Pink Floyd fans have long argued over which band member was the most important. Some say it was Syd Barrett, the founding member who gave the group its name and guided the then-unknown band in maniacally imaginative directions. Others argue that it's Roger Waters, the bassist who took over as lead songwriter after Barrett left the band in 1968; Waters led Pink Floyd through its most successful period. Then there are the David Gilmour fans, who say that the lead guitarist was most responsible for Pink Floyd's widely influential and groundbreaking sound. But for me, the heart and soul of Pink Floyd was always keyboardist Richard Wright, who died today at age 65.
I first heard the music of Pink Floyd, thanks to an older brother, when I was in elementary school in the 1970s. The album was Dark Side of the Moon. All these years later, I can still vividly remember listening to the record on headphones, with my eyes popping at the mindblowing sound I heard. Dark Side showed me that music could be so much more than the standard three-chord pop dreck on the radio. It could be transporting.
Of all the incredible sounds on Dark Side of the Moon -- and there are many -- it was Richard Wright's simple and beautifully elegant piano and organ that struck me the most. One of the songs he wrote for that album was the hypnotic and poignant "Us and Them."
While Wright's contemporaries -- keyboardists like Rick Wakeman of Yes or Keith Emerson of Emerson, Lake and Palmer -- were focused more on synthesizers as a driving (and often brash) force in music, Wright chose a more restrained style. He loved what a simple organ or piano line could bring to a song. His tasteful mix of jazz and neoclassical forms proved to be the perfect complement to the blues- and folk-flavored psychedelic rock of his bandmates. It's not that Wright didn't love synthesizers; some of his best work was largely synth-based. (Check out Wish You Were Here for proof.) But Wright's voice was always one of calm and control. It's one of the reasons the band rarely allowed extended jams during live shows: The songs were composed with such precise melodies, they didn't really lend themselves to free-form improvisations. Wright had a lot to do with that.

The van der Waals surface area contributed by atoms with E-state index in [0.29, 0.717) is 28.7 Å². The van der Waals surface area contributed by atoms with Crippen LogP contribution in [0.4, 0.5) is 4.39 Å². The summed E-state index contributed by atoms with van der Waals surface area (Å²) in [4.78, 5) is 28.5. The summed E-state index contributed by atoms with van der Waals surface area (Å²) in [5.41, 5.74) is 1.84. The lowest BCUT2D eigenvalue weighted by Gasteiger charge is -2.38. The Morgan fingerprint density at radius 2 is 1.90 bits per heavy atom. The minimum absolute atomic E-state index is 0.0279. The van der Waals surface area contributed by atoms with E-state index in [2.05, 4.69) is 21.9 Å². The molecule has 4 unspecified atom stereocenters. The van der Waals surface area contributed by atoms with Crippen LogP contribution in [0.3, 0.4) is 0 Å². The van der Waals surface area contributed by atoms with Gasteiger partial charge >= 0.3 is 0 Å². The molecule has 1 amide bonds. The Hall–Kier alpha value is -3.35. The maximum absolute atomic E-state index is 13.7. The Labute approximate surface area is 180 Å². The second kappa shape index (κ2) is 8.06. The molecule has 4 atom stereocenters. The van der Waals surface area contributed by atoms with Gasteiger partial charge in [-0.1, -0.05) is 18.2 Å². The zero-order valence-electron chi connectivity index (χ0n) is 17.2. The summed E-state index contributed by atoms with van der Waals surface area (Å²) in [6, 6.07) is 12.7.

Richard Wright inspired me to be a musician. My parents forced me to take piano lessons when I was 6 and finally allowed me to quit when I was 9 because I loathed it so much. Wright made me want to return to the keyboard. More than 30 years later, the music I play and love today is shaped greatly by his music and what he brought to Pink Floyd.
When Waters and Wright left Pink Floyd and the band more or less fell apart for good in the mid-'80s, Gilmour and drummer Nick Mason soldiered on with the largely forgettable 1987 album A Momentary Lapse of Reason. It was obvious to most longtime fans that Waters' lyrics were no longer steering the ship. But for me, the most glaring omission was Wright's piano and organ. When the regrouped Pink Floyd returned in 1994 with The Division Bell, Waters was still gone, but Wright had returned -- and the band's new music was noticeably improved.
Like any Pink Floyd fan, I've long hoped the band would tour again. I'm not ashamed -- okay, it's a little embarrassing -- to say that I got misty-eyed when Waters, Gilmour, Mason and Wright reunited briefly in 2005 for a Live 8 performance. It sparked a lot of rumors and speculation that Pink Floyd would finally hit the road again. But now, with Wright's death, those hopes have come to an end.
Wright wrote my all-time favorite Pink Floyd song, one with a title suited to commemorate his passing. I'd like to think he's playing now in the "Great Gig in the Sky."